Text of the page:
‘Post-world rave’ meets refinement on Åmnfx – Balletechno


Russian artist Åmnfx  never feels the need to stay in his lane, blurring the lines between techno, house ambient, breaks, synth minimalism and neoclassical piano composition on his many releases since he started recording over 10 years ago as a teenager in Moscow.

His album Modern Life is one of the underground electronic albums of the year, a shapeshifting junglist dub experiment shot through with paranoia. Speaking to Moo Kid upon its release, he said: “The whole LP is a bit pessimistic since I don’t quite like direction the world is going… also, the whole music direction – jungle, IDM, breakbeat – is a bit dark, and it was important to me to reach a certain level of darkness and pessimism on the album.”

On his latest release he has once again embraced the darkness, elbowing into a high-brow discipline, fusing visceral basement techno with ballet performance through striking visual art.

Producer Vasily Skobeev created Balletechno over the weekend in a pain-filled fever dream, struck down with illness over a broken tooth and the listlessness that brings on. But as an independent artist he still has to pay the bills, especially when he explains in his Bandcamp email: “Now I have to visit a dentist as soon as I can (otherwise I’ll die literally).” Crowdfunding music campaigns rarely have this sense of immediacy, but he said he tooled up and composed Balletechno with the hope of raising cash to pay for a trip to the dentist.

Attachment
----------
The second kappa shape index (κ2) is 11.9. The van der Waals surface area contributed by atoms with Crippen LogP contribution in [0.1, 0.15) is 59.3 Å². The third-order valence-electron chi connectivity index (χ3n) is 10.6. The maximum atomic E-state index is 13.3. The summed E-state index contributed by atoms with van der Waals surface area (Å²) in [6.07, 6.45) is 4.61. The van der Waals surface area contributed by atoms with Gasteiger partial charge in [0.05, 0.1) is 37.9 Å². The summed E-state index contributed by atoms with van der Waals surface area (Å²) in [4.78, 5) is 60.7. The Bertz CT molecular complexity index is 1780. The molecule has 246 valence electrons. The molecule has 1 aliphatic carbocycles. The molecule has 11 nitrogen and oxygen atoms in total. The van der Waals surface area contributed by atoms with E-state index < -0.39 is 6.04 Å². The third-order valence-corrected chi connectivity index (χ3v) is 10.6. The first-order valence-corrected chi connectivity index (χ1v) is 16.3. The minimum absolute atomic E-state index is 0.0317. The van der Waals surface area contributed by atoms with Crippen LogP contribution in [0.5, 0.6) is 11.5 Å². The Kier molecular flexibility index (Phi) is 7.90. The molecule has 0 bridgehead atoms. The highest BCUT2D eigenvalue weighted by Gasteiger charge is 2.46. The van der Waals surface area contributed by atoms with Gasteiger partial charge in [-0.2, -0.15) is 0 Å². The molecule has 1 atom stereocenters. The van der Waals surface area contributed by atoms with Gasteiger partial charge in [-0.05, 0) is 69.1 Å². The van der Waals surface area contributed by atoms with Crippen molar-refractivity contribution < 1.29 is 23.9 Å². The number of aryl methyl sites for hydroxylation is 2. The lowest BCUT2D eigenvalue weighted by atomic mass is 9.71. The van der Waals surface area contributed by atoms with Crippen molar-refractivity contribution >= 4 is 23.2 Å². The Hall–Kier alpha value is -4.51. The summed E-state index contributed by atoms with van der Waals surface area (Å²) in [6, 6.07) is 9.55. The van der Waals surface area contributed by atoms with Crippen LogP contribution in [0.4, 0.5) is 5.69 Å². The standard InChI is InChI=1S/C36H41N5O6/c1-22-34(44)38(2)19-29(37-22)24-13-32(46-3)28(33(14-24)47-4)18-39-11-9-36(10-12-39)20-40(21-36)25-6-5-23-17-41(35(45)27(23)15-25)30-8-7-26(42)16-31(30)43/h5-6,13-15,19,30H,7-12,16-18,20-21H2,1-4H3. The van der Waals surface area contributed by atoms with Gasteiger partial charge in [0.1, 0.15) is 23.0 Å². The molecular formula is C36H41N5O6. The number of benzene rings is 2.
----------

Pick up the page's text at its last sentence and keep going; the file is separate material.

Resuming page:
He says he “can’t think” at the minute but luckily the track feels like an intuitive jolt of techno body music – raw, distorted kicks, an amniotic sub-bassline and scuffed snares in the vein of Jeff Mills’ classic 90s Purpose Maker series of EPs. A “post-world rave” is his own take.

The video is a hypnotic, surreal visualisation, beginning with a ballerina locked in a music box pirouette, before the scene morphs into a strobe-lit triptych piece, with the dancer’s upper body gradually running in sync to the 4/4 thud. Played loud enough it might rattle your own teeth.

The track is on Bandcamp now for $2.50, but Skobeev is offering a special offer of an “extra pack” – for 7 bucks he’ll send you a personal thank you postcard from Tbilisi, Georgia, and a 50% discount code for life (past and future releases). Medical bills and techno never felt so right.

 

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